Exhibit 8.12. Lazy evaluation of OR. Value of L T T F F Value of R T F T F Value of L OR R T T T F in .NET Generation datamatrix 2d barcode in .NET Exhibit 8.12. Lazy evaluation of OR. Value of L T T F F Value of R T F T F Value of L OR R T T T F

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Exhibit 8.12. Lazy evaluation of OR. Value of L T T F F Value of R T F T F Value of L OR R T T T F using visual studio .net toattach gs1 datamatrix barcode in web,windows application VS.NET We see that if L is TRUE, the .NET Data Matrix value of the expression is always TRUE, and R does not need to be evaluated..


13. Extra code needed with inside-out evaluation. TYPE array_type = array[0.

.100] of char; FUNCTION search (a:array_type, key:char):integer; VAR done_flag: boolean; scan: -1 ..

101; (* An integer in the range -1 to 101. *) *). BEGIN done := FALSE; (* Flag VS .NET Data Matrix barcode to control loop exit. scan := 0; WHILE ( scan < 101) and not done DO IF a[scan] = key THEN done := TRUE (* Leave loop next time.

*) ELSE scan := scan + 1; IF scan = 101 THEN search := -1 ELSE search := scan; END. performing the WHILE test. To code this function in Pascal, the two tests must be written separately. An extra boolean variable is then introduced to e ect exit from the loop when the second condition becomes true.

We see that the Pascal version requires an extra control statement and makes exit from a simple loop awkward. Compare this to the parallel form in Exhibit 8.14 written in C.

C uses lazy evaluation for Boolean expressions, with arguments evaluated in a left-to-right order. Further evaluation is aborted as soon as the outcome of the expression is determined. The expression that controls the while statement can, therefore, encompass both the subscript-out-of-range test and the search test.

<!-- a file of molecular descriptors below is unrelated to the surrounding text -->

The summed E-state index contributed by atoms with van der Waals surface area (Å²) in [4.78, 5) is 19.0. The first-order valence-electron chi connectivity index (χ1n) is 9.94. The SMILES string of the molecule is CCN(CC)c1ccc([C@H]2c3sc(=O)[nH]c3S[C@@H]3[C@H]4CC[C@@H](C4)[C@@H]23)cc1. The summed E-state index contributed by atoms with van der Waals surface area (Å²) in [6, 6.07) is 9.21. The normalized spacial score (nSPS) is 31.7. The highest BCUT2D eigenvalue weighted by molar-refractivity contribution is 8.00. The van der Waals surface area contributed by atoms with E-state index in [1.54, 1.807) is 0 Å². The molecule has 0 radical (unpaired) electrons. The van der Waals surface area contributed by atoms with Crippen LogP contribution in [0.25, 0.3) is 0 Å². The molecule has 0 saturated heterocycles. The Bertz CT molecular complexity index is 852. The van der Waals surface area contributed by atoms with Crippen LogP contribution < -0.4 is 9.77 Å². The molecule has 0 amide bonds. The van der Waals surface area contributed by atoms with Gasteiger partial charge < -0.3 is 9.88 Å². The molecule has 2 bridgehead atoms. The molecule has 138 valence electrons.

The error condition is tested rst. If the subscript is too large, the rest of the expression (including the part that would malfunction) is not evaluated. This greatly simpli es construction of the loop.

. Exhibit 8.14. Simpler control visual .

net Data Matrix barcode structures with outside-in evaluation. int search (char a[], char key); { int scan; scan = 0; while ( scan < 101 && a[scan] != key ) ++scan; if (scan == 101) return -1; else return scan; }. CHAPTER 8. EXPRESSIONS AND EVALUATION Exhibit 8.15. Expressions who .

NET ECC200 se values are indeterminate in C. int x, z, a[10]; int throwaway (int b, int c) { return c }; x = 3; x = 3; x = 3; z = x * ++x; z = throwaway(++x, x); a[x] = x++; /* z could be 9 or 12. */ /* z could be 3 or 4.

*/ /* 3 is stored in either a[3] or a[4].. Order of Evaluation of Arguments One nal design decision is w DataMatrix for .NET hether to specify that arguments are evaluated left-to-right or rightto-left, or leave the order unspeci ed. This makes no di erence when inside-out evaluation is used and the subexpressions have no side e ects.

But when expressions can produce output or modify memory, the order of evaluation can determine the outcome of the program. In the modern functional languages, this order is unspeci ed. These languages do not implement destructive assignment, and, therefore, there is no problem with side e ects except where output is concerned.

For these situations, the languages provide a way, called strict evaluation, to specify an ordered evaluation of all subexpressions. In languages such as Pascal where functions and operators cannot have side e ects, there is also no problem. All side e ects (assignment, input, output) are restricted to statements, whose order is clearly speci ed.

It is impossible to tell whether a Pascal compiler evaluates expressions left-to-right or right-to-left. Finally, there are languages such as C and APL where expressions can have side e ects. Assignment, input, and output are all expressions in these languages.

In addition, C has an increment operator. The language de nition in these cases must clearly specify what the evaluation order is. APL does specify right-to-left.

In C, though, the decision was left to the language implementor, and both right-to-left and left-to-right evaluation are permitted and considered to conform to the standard. It is, therefore, incumbent upon a C programmer to avoid using any variable in an expression whose value is changed by a preceding or following subexpression with a side e ect [Exhibit 8.15].

The result of such an expression is called indeterminate; that is, it may vary from compiler to compiler, even on the same hardware..
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